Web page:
Syed Saddiq gets red card for bringing up Teong Kim’s salary

Mokhtar Dahari Academy director Lim Teong Kim. (Bernama pic)

PETALING JAYA: Youth and Sports Minister Syed Saddiq Syed Abdul Rahman has come under fire from a former national player for bringing up the salary of Mokhtar Dahari Academy (AMD) director Lim Teong Kim in criticising his performance.

Matlan Marjan, who famously donned Harimau Malaya’s stripes in the 1990s, said Lim’s salary was his right, adding that the former Bayern Munich youth coach had never forced anyone to pay him RM175,000 a month.

“He is a professional, and the previous administration agreed to that salary,” he told FMT.

“Now if the new administration wants to stop his services, that is their right, but it should be done in a professional manner without revealing his salary.”

Syed Saddiq had said Lim’s salary, which came with a tax exemption, should have been re-evaluated, and Lim held responsible for the failure of the national under-16 squad to advance to the U-17 World Cup in Peru next year.

Lim was head of the U-16 squad and project director of the National Football Development Programme (NFDP). However, his service was terminated by the Football Association of Malaysia following the team’s failure.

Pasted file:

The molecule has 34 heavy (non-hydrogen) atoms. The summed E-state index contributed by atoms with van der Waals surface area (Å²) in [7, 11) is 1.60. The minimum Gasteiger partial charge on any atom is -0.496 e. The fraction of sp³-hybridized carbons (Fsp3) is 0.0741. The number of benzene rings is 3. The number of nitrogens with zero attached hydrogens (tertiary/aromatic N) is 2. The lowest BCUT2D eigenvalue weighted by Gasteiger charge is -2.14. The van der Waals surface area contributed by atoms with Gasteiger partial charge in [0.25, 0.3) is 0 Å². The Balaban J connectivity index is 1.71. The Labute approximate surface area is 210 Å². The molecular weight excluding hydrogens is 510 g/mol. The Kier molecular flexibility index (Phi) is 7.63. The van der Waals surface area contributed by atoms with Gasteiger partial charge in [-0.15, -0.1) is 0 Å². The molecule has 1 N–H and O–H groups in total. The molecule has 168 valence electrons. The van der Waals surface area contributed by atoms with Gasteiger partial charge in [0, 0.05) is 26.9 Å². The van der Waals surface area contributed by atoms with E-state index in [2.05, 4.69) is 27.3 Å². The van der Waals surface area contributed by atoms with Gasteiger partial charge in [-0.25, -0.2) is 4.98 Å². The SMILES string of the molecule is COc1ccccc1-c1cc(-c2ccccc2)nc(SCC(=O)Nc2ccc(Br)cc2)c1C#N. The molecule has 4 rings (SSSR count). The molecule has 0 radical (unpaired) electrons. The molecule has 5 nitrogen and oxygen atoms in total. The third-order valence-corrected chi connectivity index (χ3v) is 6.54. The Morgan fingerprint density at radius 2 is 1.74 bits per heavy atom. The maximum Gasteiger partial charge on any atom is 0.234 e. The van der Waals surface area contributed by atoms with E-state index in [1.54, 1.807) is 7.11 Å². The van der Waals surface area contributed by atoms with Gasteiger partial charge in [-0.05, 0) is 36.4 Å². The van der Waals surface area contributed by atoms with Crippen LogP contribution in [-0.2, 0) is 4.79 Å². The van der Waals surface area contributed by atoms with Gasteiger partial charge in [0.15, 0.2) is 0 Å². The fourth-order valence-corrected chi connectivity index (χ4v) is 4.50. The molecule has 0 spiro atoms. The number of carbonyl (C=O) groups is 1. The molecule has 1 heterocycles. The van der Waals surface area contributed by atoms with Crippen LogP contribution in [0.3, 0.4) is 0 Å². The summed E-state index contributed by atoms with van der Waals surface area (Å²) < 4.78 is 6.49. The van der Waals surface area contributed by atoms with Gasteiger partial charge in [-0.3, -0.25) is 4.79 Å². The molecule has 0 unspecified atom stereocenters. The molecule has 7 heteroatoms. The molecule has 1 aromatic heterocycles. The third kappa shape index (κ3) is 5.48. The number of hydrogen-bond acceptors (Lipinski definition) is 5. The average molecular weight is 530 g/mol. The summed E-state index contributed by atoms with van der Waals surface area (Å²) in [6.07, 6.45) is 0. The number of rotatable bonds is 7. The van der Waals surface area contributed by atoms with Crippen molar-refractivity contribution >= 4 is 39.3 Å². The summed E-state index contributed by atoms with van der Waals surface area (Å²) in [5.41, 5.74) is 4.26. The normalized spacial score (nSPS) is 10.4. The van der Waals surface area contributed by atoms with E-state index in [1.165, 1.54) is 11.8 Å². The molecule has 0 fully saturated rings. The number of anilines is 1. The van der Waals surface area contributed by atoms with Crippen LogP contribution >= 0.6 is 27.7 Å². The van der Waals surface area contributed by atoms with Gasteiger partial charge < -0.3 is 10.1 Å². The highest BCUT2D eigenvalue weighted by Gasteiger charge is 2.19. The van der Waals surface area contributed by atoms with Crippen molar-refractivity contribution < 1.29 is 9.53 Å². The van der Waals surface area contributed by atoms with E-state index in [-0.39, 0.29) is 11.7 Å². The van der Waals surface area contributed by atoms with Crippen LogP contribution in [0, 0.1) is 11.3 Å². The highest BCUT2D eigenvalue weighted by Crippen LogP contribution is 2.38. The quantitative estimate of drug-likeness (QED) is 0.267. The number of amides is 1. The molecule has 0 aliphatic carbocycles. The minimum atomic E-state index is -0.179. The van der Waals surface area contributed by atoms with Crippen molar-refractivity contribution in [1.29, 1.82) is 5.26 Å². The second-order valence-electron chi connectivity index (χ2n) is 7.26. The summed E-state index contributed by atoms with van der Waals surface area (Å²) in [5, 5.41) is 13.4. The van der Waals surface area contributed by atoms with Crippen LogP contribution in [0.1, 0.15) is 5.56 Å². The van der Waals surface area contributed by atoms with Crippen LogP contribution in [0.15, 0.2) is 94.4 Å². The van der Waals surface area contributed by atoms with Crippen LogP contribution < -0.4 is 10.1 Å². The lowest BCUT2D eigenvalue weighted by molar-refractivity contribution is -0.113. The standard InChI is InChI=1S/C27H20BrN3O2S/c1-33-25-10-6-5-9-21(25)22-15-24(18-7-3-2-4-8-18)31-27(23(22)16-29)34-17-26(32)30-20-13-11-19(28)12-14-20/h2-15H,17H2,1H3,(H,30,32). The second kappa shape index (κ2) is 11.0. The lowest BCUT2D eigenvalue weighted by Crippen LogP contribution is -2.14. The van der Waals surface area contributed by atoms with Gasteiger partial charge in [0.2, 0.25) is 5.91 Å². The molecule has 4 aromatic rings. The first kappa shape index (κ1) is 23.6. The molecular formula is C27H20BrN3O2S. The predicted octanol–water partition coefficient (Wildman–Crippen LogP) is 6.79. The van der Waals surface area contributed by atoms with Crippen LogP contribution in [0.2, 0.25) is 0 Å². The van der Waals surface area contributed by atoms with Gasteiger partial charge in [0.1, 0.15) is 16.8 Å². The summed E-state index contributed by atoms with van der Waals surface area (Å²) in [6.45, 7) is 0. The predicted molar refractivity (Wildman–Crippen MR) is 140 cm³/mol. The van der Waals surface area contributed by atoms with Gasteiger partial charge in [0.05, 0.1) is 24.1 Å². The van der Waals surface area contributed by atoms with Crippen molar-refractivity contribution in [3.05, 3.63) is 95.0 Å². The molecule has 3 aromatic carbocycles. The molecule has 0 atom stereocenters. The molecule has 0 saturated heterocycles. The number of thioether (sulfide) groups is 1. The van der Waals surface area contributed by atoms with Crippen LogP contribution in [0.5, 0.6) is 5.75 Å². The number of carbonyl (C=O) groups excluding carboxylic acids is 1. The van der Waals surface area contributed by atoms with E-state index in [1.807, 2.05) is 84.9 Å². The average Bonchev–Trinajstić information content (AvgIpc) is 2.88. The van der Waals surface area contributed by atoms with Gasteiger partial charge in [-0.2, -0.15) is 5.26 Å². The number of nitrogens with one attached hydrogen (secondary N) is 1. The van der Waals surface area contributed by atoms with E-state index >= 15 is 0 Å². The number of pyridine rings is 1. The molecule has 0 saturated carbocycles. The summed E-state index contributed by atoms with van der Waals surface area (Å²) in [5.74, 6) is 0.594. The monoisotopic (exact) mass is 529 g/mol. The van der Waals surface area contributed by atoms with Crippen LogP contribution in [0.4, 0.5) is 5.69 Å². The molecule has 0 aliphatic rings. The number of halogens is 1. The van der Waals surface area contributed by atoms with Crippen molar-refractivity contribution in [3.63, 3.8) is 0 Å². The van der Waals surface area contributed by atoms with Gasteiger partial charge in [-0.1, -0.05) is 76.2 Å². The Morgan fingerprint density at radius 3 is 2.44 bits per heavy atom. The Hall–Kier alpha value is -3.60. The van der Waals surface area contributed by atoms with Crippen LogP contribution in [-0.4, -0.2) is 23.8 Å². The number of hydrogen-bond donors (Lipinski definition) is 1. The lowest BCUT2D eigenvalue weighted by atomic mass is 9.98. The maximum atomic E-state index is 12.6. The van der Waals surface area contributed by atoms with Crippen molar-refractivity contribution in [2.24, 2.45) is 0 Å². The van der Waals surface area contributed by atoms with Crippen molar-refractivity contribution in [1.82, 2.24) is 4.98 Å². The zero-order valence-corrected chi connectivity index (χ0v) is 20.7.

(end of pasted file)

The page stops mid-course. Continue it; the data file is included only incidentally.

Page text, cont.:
Matlan said the focus should have been on the development of the youth squad and not results alone.

“The results we want to see is when they make the senior squads. Now, their development is still ongoing, so their success isn’t determined right now because they have their limitations.”

Veteran football administrator Peter Vellapan meanwhile told FMT that the problem with the sport in Malaysia was its lack of direction and leadership.

“When there are failures, the blame game starts. Now, when we don’t qualify, there’s talk of his salary. It’s not fair,” said Vellapan, who served as AFC secretary-general for nearly three decades.

Vellapan said there was a need to revamp the entire structure of sports in the country, not just football.

He said Malaysia was not producing results or reflecting the multicultural nature of the nation despite being “a goldmine for talent”.

The first step, he said, was to “get politicians out of the picture”.

“They shouldn’t be involved at all. Then we should form a national sports restructuring committee to develop short and long-term development plans.”

He suggested that the committee include top sporting leaders from the country as well as from Germany and Japan which are known for sports management.

He said one of the “hard” questions this committee should look into was why, despite the fact that Malaysians loved sports, representation wasn’t as multiracial as before.

“This isn’t acceptable. In some team sports we see mostly one race; in other sports, it’s another race. We need to find out why this is the case and fix it.”